Play as Therapy: A Way for Children to Express Themselves

Guestbloggerheader (3) 
Amy Dr. Amy Wickstrom is a licensed Marital and Family Therapist and Registered Play Therapist-Supervisor in private practice. She founded More Than a Toy in 2009 to teach parents how to have better relationships with their children and improve their behavior through play. Dr. Wickstrom was the "Family Expert" on KSON country radio station in San Diego and has been featured on NBC News. Her research and writing on play therapy is published in professional journals and clinical books, and she speaks at local and nationwide conferences, churches, schools, and non-profit organizations on topics relating to parenting, toys, play, and child therapy. 
 

 ECA-VA~1 A few years ago, a little boy was brought to me by his parents because he witnessed a hold up at a grocery store. Two armed men walked into the store while he was at the check out with his father, and the two men held up the cashier at gun point. Though no one was hurt, his parents were concerned about him because he never talked about it. They wanted me to make sure he was okay.

In my first session with him, he found two small bear dolls, lined them up on the edge of the sandbox, and shot them repeatedly with the dart gun. He never said a word, and he never played with anything else.

When the second session started, he immediately walked over to the dart gun and the dolls and started to do the same thing all over again, but this time he would take breaks to play with other things.

When he returned for the third session, he instantly picked up the two bear dolls, lined them up on the edge of the sandbox, and grabbed the dart gun. Then he stopped, looked at me, and said, “I don’t need these anymore. I’m okay.” He went on to play with other toys for the remainder of the session.

This story shows how children use play to share what they’re struggling with and make sense of it. For this little boy, he was able to effectively communicate with me what he witnessed through the dolls and the dart gun. He was able to make sense of his experience at the grocery store and move on. However, if I had sat him down on a couch and asked him to talk to me about what he saw, he probably wouldn’t have known what to say, and it may have also been very uncomfortable for him.

At this point in my career, I continue to provide play therapy to children in my private practice, but what I truly enjoy is teaching parents and other adults how to use toys and play to help their own children. In fact, I’ve dedicated myself to finding creative ways to reach out to parents to share the secrets of play therapy with them.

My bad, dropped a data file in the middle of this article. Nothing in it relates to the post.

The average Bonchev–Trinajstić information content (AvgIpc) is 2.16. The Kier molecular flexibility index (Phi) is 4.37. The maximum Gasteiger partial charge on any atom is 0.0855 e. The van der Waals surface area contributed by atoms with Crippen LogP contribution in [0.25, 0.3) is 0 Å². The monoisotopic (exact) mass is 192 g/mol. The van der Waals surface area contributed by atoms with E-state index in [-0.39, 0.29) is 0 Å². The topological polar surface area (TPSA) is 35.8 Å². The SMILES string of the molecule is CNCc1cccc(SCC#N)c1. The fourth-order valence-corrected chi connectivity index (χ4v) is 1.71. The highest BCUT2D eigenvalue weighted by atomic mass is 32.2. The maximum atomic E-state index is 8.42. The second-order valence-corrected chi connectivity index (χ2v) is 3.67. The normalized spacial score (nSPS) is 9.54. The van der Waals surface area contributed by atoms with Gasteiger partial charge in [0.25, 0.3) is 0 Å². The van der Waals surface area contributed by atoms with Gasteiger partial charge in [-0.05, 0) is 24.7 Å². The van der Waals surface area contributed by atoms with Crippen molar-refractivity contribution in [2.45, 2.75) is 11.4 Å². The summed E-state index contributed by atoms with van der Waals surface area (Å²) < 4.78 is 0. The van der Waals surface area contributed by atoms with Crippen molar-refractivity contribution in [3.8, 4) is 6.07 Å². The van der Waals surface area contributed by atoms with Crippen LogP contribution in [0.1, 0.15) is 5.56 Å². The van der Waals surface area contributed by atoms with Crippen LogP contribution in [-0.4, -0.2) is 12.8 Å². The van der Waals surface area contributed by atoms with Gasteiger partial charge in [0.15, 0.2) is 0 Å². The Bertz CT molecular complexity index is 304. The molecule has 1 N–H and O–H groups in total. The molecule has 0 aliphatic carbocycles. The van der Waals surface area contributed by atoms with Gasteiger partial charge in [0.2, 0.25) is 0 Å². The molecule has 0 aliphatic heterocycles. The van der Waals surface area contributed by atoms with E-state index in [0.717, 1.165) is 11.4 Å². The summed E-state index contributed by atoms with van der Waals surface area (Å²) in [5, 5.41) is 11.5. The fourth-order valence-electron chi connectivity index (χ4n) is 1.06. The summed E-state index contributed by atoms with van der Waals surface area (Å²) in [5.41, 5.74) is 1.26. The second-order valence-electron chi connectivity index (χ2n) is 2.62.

I’m motivated by the success stories of parents I’ve worked with, but also by a landmark publication in 2005. This study revealed that when parents are taught how to interact with their children using specific toys and skills, they are more effective than therapists. Yes, that’s correct… more effective than someone with countless years of formal training and a mental health license. Amazing!

It’s clear that toys can have tremendous value and meaning for children, far beyond what many toy companies and retailers currently recognize. I believe toys:

  • Should be understood as more than a means to entertain or educate a child
  • Can change a child’s behavior
  • Can help a child express thoughts, feelings, and life experiences

Put simply, toys give children a voice they would not otherwise have. When adults learn how to use them in specific ways, toys can be vessels of healing in a child’s life.

It’s exciting to think about parents learning how to touch their children’s hearts and minds through meaningful playtime together. I want to spread this information to every parent, not just those struggling with their child. It’s a goal I’ve given myself to, and I’d love for you to join me.

If you are interested in learning more about how to use toys and play to help children communicate their thoughts, feelings, and life experiences, I invite you to visit my website and sign up to receive my monthly newsletter!

Source: Amy Wickstrom, PhD, MFT, Registered Play Therapist-Supervisor

Founder of More Than a Toy (www.morethanatoy.com)

Reference:

Bratton, S., Ray, D., Rhine, T., & Jones, L. (Aug. 2005). The efficacy of play therapy with children: A Meta-analytic review of the outcome research. Professional Psychology: Research and Practice, 36(4).

 

One thought

  1. This was a great story on the power of Play therapy. As a child therapist, I’ve seen countless repetitive play in session which has helped children to express their feelings in their own language.

Leave a Reply